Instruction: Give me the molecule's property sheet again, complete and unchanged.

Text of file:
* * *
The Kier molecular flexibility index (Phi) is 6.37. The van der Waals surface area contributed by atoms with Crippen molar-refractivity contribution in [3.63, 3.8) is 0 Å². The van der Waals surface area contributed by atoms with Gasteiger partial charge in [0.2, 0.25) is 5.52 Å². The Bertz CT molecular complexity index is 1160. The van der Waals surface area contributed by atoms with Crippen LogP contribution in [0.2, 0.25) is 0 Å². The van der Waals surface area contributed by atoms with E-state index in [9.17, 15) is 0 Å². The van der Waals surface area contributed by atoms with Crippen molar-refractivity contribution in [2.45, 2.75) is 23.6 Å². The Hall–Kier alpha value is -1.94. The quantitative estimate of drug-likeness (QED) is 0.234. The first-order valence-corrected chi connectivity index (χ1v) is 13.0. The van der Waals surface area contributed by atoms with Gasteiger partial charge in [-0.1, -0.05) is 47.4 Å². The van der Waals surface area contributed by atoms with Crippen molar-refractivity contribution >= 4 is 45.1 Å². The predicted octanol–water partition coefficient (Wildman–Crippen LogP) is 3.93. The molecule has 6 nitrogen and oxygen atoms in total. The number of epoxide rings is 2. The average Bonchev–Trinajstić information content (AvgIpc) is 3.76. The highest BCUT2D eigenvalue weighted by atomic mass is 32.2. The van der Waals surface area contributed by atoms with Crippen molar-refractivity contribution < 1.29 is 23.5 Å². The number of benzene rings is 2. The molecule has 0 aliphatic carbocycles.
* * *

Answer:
The Kier molecular flexibility index (Phi) is 6.37. The van der Waals surface area contributed by atoms with Crippen molar-refractivity contribution in [3.63, 3.8) is 0 Å². The van der Waals surface area contributed by atoms with Gasteiger partial charge in [0.2, 0.25) is 5.52 Å². The Bertz CT molecular complexity index is 1160. The van der Waals surface area contributed by atoms with Crippen LogP contribution in [0.2, 0.25) is 0 Å². The van der Waals surface area contributed by atoms with E-state index in [9.17, 15) is 0 Å². The van der Waals surface area contributed by atoms with Crippen molar-refractivity contribution in [2.45, 2.75) is 23.6 Å². The Hall–Kier alpha value is -1.94. The quantitative estimate of drug-likeness (QED) is 0.234. The first-order valence-corrected chi connectivity index (χ1v) is 13.0. The van der Waals surface area contributed by atoms with Gasteiger partial charge in [-0.1, -0.05) is 47.4 Å². The van der Waals surface area contributed by atoms with Crippen molar-refractivity contribution >= 4 is 45.1 Å². The predicted octanol–water partition coefficient (Wildman–Crippen LogP) is 3.93. The molecule has 6 nitrogen and oxygen atoms in total. The number of epoxide rings is 2. The average Bonchev–Trinajstić information content (AvgIpc) is 3.76. The highest BCUT2D eigenvalue weighted by atomic mass is 32.2. The van der Waals surface area contributed by atoms with Crippen molar-refractivity contribution < 1.29 is 23.5 Å². The number of benzene rings is 2. The molecule has 0 aliphatic carbocycles.